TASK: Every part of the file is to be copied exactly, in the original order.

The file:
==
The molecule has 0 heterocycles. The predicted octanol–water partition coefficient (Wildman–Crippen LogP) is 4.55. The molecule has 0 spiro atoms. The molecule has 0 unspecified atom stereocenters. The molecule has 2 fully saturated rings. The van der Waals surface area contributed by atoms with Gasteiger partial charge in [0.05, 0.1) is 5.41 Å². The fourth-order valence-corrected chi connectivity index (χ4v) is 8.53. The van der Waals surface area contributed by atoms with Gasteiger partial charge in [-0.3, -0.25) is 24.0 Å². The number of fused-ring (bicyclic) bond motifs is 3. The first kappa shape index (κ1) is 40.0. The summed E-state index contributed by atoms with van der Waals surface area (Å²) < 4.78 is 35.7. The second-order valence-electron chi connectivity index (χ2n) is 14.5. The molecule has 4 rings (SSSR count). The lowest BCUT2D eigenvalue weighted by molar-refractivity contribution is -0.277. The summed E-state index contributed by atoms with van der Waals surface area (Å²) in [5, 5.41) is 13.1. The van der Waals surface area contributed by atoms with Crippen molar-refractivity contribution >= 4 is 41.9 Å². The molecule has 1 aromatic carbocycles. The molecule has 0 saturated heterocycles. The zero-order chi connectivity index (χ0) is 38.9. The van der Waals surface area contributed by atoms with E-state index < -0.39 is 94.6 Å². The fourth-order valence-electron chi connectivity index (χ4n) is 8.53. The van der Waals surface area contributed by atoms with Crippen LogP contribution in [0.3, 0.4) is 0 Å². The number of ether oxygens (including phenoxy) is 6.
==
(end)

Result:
The molecule has 0 heterocycles. The predicted octanol–water partition coefficient (Wildman–Crippen LogP) is 4.55. The molecule has 0 spiro atoms. The molecule has 0 unspecified atom stereocenters. The molecule has 2 fully saturated rings. The van der Waals surface area contributed by atoms with Gasteiger partial charge in [0.05, 0.1) is 5.41 Å². The fourth-order valence-corrected chi connectivity index (χ4v) is 8.53. The van der Waals surface area contributed by atoms with Gasteiger partial charge in [-0.3, -0.25) is 24.0 Å². The number of fused-ring (bicyclic) bond motifs is 3. The first kappa shape index (κ1) is 40.0. The summed E-state index contributed by atoms with van der Waals surface area (Å²) < 4.78 is 35.7. The second-order valence-electron chi connectivity index (χ2n) is 14.5. The molecule has 4 rings (SSSR count). The lowest BCUT2D eigenvalue weighted by molar-refractivity contribution is -0.277. The summed E-state index contributed by atoms with van der Waals surface area (Å²) in [5, 5.41) is 13.1. The van der Waals surface area contributed by atoms with Crippen molar-refractivity contribution >= 4 is 41.9 Å². The molecule has 1 aromatic carbocycles. The molecule has 0 saturated heterocycles. The zero-order chi connectivity index (χ0) is 38.9. The van der Waals surface area contributed by atoms with E-state index < -0.39 is 94.6 Å². The fourth-order valence-electron chi connectivity index (χ4n) is 8.53. The van der Waals surface area contributed by atoms with Crippen LogP contribution in [0.3, 0.4) is 0 Å². The number of ether oxygens (including phenoxy) is 6.